New Delhi: Littérateurs, top academics, experts, journalists, activists, students and people from other walks of life have signed on an appeal to Delhi's Chief Minister Sheila Dikshit to stop and review the brutal onslaught on hundreds and thousands of trees lining the roads of the National Capital for making way for High Capacity Bus Service Corridor and widening of roads for more lanes.

Nearly a thousand people, including former Prime Minister V. P. Singh, writer and columnist Kushwant Singh and eminent journalist Pranoy Roy, have signed on the ongoing petition, initiated by Trees for Delhi, a coalition of NGOs and citizens of Delhi, expressing anguish over this move. The petition urges a review of the entire plan, while emphasising that merely broadening road and felling trees to claim space for more vehicles cannot resolve the issue of traffic and vehicular congestion.

Addressing a press conference here today, some of the member non-governmental organisations – World Wide Fund-India, Kalpavriksha, Toxics Link and Youthreach – said the entire process of planning for the project had been carried out without engaging in any public consultation. The petition poses several procedural issues, besides casting a doubt on the very wisdom of our transport planners.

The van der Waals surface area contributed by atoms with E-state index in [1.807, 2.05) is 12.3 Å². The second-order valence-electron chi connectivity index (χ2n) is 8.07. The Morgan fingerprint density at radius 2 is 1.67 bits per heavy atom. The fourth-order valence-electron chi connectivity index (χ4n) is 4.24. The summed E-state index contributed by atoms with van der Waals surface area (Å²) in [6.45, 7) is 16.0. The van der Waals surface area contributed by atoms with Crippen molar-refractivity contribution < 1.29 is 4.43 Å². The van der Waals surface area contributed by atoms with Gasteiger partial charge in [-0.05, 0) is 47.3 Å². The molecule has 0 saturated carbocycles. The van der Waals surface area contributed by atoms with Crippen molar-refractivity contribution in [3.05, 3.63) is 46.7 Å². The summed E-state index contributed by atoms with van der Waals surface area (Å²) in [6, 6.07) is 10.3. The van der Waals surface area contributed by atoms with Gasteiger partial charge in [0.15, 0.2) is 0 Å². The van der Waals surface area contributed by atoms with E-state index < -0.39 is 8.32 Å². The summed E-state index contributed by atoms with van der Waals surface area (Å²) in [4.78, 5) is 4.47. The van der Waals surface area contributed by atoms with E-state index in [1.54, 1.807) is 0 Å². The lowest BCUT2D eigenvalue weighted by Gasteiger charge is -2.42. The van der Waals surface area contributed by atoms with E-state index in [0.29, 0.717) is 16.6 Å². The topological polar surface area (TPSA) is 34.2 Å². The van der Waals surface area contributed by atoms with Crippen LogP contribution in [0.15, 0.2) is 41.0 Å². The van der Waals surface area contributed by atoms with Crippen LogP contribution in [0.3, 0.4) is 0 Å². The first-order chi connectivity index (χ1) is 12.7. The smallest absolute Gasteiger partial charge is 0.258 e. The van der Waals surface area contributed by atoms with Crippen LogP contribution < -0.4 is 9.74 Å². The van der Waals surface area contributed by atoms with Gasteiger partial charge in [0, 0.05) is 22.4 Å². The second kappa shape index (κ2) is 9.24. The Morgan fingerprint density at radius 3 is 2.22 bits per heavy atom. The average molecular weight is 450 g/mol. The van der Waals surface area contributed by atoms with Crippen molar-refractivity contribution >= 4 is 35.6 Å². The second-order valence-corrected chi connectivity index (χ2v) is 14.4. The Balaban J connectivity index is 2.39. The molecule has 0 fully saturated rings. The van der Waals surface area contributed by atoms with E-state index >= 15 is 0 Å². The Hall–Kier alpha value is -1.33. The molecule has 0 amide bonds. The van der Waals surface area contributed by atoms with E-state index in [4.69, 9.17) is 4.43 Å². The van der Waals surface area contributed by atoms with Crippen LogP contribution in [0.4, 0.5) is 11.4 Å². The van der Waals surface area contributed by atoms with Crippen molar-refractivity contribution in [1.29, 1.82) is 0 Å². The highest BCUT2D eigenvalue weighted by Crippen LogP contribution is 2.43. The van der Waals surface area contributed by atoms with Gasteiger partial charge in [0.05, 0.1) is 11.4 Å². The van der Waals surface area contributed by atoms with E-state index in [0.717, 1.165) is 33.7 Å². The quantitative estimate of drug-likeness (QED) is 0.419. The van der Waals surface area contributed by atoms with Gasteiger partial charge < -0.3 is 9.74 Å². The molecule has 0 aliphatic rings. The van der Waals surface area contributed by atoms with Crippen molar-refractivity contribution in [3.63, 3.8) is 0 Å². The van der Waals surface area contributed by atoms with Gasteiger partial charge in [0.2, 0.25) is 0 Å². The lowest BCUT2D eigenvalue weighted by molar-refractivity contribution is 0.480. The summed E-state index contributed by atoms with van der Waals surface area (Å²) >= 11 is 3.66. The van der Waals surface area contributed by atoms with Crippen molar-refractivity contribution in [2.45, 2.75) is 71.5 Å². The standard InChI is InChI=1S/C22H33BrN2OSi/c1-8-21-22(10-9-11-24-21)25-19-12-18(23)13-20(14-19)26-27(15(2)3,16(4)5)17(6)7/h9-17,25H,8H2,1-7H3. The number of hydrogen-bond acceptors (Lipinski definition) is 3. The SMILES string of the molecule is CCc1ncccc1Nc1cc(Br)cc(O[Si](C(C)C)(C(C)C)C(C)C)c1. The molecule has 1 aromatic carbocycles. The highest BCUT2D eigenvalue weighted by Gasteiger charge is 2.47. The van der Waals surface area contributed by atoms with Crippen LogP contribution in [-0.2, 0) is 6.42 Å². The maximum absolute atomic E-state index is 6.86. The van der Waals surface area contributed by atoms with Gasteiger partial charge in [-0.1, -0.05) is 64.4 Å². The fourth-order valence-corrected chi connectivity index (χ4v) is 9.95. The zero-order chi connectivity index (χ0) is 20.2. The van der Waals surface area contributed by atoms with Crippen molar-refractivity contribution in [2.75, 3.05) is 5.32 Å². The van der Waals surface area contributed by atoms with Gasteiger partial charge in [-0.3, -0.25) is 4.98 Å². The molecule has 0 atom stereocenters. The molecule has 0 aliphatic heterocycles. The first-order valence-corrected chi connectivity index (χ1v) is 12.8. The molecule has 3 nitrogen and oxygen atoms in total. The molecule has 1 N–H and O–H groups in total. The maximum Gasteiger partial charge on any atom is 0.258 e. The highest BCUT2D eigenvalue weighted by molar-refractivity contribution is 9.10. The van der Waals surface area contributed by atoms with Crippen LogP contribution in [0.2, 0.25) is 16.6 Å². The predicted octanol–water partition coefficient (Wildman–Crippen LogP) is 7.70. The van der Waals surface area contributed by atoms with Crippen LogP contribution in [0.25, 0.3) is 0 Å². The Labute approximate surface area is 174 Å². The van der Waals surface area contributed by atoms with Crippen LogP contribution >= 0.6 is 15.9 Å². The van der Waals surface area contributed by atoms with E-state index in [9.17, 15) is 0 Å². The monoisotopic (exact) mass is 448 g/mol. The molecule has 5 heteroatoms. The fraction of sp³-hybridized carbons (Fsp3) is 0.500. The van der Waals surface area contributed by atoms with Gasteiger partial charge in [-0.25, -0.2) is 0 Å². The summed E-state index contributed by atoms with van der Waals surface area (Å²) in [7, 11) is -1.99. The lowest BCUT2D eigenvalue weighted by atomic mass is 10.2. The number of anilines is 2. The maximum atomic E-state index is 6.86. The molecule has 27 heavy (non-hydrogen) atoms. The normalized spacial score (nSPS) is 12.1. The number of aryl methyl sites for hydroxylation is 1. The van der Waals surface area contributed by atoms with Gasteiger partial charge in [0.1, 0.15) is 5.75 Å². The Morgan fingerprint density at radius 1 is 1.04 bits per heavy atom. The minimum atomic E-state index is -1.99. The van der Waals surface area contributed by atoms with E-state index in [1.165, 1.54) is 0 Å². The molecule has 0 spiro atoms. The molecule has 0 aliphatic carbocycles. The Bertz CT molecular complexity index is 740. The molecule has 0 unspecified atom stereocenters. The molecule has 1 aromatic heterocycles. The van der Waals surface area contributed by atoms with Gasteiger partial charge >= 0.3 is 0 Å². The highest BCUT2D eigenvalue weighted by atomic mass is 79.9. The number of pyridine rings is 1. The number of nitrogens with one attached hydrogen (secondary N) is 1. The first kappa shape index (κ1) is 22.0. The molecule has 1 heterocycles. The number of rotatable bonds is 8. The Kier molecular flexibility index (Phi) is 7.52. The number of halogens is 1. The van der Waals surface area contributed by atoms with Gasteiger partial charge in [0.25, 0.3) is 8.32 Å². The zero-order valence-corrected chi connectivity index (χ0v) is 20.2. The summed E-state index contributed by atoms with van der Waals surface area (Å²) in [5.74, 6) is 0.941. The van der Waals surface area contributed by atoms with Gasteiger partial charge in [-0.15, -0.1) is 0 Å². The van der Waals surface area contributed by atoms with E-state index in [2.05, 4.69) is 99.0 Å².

"In recent months, thousands of healthy trees have been cut or dug out in the name of traffic de-congestion and projects such as the Delhi Metro and the High Capacity Bus Service Corridor. But this is not just another story of urbanisation in conflict with the environment," says the petition that would be submitted to the Chief Minister in the coming days.

"It is also the story of the loss of voice that people feel – people who have called this city their home for generations. It is a brutal reminder of the disenfranchising and top-down way that those at the helm are implementing policy.... About 30,000 trees have already been cut for Metro Phase-I, National Highway Project, High Capacity Bus Service Corridor, flyovers, underpasses, subways, and general road widening," it adds.

The petition also makes a ten-point suggestion to the Chief Minister to end what it terms as a wanton destruction of the green heritage of the National Capital. The petition and an ever-increasing list of its signatories are available at http://www.gopetition.com/petitions/save-delhi-s-trees.html . A website has also been launched by Youthreach to provide information on the issue and the ongoing campaign www.treesfordelhi.com .

Source: southasia.oneworld.net
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